Monday, January 14, 2008

January 7, 2008 - Hudson

On our last morning in Hudson we had a bunch of errands to do. We went to the post office to mail one of the items that we had sold on eBay, the broken phone to the eBay seller, and a few packages back east. We also stopped into the AAA office and picked up new international drivers permits for the coming year. For our last meal in the States Mom served us lamb, which she admitted was like carrying coals to Newcastle.

At the airport, Mom and Dad stood by as we checked in our bags, just in case Continental, our domestic carrier, rejected the backpack containing the transformer or any of the other questionable stuff we were carrying. Continental accepted everything with amazed commentary about how one little backpack could be so heavy. Everything was going along pretty smoothly until they told us that the overage charge was going to be $146 per bag. Stop the presses. We described how their website had said that Continental was going to charge us $25 for each bag that weighed between 50 and 70 lbs, and how the website for Air New Zealand, our international carrier, described how Air New Zealand was was going to charge $30 per heavy bag, which should total $55 per overweight bag. Continental explained that all the airlines gotten together and created system for determining the overage charges for excess baggage checked in on multiple carriers. The result is that the combined fees could be greater than the sum of the two carriers' fees. Really? Well, we've got a system too. Here is your $25 per heavy bag. Just check us and the bags through to LAX, we'll pick them up there, and then check in separately with Air New Zealand.

The only potential problem with our plan was that we were going to have a tight layover at LAX. So, we were both a bit stressed as we headed through security at CLE. It was half an hour later, while we were waiting to board our flight to LA, that I realized that if I had really been on my game at the check-in counter, I would have had the two heavy bags checked only to LA and the two bags that were just under the 50lb limit checked all the way through. Since 9-11 an international flight won't take off if a passenger isn't on board but their baggage is. They will page the delinquent passenger several times before pulling the bags off and taking off without them and their luggage. If I had checked two of the bags through, I could have exploited this policy to buy us some time at LAX if we needed it.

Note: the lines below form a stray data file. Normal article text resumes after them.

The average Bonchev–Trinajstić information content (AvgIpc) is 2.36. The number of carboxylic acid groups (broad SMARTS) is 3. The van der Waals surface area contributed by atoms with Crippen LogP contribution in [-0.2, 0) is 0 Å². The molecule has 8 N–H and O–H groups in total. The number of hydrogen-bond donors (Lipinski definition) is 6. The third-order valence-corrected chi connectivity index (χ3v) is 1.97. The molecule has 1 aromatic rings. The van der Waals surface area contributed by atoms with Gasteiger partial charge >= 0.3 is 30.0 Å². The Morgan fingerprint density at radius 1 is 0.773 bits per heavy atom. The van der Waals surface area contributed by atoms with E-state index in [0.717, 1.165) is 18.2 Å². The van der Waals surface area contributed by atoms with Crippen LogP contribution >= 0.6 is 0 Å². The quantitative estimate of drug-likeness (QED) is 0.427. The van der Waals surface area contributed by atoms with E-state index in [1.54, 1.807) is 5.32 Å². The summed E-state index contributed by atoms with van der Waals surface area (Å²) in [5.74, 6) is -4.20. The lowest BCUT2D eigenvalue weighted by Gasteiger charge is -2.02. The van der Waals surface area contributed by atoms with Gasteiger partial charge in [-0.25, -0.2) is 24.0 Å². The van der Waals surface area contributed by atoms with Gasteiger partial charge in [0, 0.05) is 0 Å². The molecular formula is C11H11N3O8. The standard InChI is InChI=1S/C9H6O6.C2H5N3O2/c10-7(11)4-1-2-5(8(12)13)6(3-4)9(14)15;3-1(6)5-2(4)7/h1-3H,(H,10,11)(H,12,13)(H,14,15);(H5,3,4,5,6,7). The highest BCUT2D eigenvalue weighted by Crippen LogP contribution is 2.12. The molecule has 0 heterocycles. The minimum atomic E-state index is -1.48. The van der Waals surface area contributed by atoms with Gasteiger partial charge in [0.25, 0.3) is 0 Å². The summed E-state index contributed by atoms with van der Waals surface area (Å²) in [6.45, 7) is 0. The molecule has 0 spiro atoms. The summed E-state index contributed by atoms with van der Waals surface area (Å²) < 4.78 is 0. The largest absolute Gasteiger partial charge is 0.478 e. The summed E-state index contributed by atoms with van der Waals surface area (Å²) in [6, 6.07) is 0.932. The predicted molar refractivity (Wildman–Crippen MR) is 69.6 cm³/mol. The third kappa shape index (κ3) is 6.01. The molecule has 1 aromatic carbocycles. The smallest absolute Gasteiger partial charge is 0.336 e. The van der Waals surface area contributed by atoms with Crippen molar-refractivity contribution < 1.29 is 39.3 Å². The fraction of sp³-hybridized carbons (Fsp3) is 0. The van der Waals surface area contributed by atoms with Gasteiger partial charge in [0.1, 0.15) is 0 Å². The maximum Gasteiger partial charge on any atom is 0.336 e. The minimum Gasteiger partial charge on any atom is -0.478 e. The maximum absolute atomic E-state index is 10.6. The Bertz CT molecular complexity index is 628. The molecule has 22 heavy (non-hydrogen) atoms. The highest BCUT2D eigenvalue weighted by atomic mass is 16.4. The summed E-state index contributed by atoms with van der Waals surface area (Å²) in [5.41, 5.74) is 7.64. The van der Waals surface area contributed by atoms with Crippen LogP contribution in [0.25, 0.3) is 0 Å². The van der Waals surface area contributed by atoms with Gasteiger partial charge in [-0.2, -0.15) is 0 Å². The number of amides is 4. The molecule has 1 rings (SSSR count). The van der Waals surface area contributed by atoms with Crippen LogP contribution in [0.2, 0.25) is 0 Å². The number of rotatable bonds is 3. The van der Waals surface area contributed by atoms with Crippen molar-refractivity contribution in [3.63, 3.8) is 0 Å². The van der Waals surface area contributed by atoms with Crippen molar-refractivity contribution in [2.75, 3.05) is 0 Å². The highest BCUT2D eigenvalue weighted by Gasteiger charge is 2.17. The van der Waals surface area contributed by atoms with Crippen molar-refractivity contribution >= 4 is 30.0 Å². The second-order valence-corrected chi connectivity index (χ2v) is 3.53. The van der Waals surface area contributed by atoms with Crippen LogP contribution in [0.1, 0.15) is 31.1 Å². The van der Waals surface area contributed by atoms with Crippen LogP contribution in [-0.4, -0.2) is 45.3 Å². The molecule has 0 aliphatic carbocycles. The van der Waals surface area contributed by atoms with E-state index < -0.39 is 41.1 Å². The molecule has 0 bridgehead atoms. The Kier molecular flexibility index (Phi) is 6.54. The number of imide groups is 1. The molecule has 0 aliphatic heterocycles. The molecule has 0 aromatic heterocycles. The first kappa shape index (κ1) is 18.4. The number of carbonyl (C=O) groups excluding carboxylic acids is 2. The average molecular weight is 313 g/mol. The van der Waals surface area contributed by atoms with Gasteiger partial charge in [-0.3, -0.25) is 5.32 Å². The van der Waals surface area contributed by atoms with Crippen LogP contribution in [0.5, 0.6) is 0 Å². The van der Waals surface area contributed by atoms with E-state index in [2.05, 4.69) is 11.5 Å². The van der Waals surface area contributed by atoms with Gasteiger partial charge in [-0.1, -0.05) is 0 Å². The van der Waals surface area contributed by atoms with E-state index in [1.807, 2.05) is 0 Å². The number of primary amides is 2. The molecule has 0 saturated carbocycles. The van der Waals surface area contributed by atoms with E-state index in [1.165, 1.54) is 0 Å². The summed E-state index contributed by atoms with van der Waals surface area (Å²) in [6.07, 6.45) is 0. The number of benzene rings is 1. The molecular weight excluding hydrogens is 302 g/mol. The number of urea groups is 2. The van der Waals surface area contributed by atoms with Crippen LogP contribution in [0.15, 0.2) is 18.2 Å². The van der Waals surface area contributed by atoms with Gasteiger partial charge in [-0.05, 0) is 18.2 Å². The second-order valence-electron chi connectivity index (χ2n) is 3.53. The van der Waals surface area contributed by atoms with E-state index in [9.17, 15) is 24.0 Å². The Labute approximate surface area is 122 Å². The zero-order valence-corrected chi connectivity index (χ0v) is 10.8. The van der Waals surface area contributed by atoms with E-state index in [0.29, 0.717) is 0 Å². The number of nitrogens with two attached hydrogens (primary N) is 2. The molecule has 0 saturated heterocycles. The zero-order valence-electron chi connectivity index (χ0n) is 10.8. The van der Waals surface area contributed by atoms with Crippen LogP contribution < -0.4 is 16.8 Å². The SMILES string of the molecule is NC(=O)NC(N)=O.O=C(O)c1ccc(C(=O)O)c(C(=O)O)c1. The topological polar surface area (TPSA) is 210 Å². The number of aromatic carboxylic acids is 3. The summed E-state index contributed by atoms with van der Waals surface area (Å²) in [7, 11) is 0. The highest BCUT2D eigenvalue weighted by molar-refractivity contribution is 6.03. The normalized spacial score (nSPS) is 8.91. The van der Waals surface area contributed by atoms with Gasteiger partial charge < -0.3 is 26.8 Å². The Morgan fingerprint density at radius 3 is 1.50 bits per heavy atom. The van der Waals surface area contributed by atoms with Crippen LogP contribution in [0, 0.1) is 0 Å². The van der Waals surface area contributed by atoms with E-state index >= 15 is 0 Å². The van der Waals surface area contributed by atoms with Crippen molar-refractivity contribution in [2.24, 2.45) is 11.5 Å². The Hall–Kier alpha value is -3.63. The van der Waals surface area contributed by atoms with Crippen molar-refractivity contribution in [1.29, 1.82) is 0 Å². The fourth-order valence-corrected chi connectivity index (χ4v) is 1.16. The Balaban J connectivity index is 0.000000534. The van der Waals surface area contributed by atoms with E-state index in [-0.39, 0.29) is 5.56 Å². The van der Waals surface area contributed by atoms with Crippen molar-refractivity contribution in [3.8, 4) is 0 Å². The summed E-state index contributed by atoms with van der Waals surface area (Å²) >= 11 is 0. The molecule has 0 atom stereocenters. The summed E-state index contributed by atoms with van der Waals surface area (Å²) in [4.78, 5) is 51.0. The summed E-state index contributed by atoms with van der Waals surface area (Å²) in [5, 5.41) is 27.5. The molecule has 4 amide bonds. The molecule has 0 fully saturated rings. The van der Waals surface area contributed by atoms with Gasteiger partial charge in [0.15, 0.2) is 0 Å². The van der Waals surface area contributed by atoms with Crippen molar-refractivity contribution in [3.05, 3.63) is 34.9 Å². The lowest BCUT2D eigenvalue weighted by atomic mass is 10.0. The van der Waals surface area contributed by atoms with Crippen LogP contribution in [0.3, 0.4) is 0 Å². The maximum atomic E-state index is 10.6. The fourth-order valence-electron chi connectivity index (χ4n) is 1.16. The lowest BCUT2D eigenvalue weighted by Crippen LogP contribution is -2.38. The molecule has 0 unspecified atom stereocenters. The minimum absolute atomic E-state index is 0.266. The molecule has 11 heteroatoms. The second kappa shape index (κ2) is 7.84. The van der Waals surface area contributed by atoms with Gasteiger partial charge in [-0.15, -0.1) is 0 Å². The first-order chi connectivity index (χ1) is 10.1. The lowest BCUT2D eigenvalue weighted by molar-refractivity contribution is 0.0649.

As it turned out, our plan worked beautifully. We landed in LA on-time, and picked up our baggage at terminal 6 (somewhat surprised that they were all there), booked across the parking lot to terminal 2 (no time to wait for a shuttle bus), and arrived at the Air New Zealand check-in counter to find a relatively short line. Once we started to check in with Air New Zealand, we had another surprise that could have gone very badly for us, but ended up working out in our favor. The agent noticed right away that we didn't have return tickets from New Zealand. While she was still explaining how this was an issue, I was already pulling out a slew of paperwork for her to fax to the customs folks back in Auckland. She took our US Coast Guard registration and our inbound customs clearance forms from our arrival at Opua on Halloween, and headed into a back room to fax them to New Zealand. As she left, she told another agent to finish tagging our bags. Neither agent noticed or, if they did notice, cared that we had two bags with a plethora of bright orange "heavy" tags on them. When the bags were tagged, the second agent waved us over to the baggage folks who x-ray the bags before they get sent down the conveyor belt. With another round of "how did that little backpack get so heavy?" (gold bars, baby, gold bars) our bags were once again out of our hands. And all we had to pay was the $50 we handed over at the Continental counter at CLE, which is quite a bit less than the $292 that Continental had wanted to charge us to check both bags through to Auckland.

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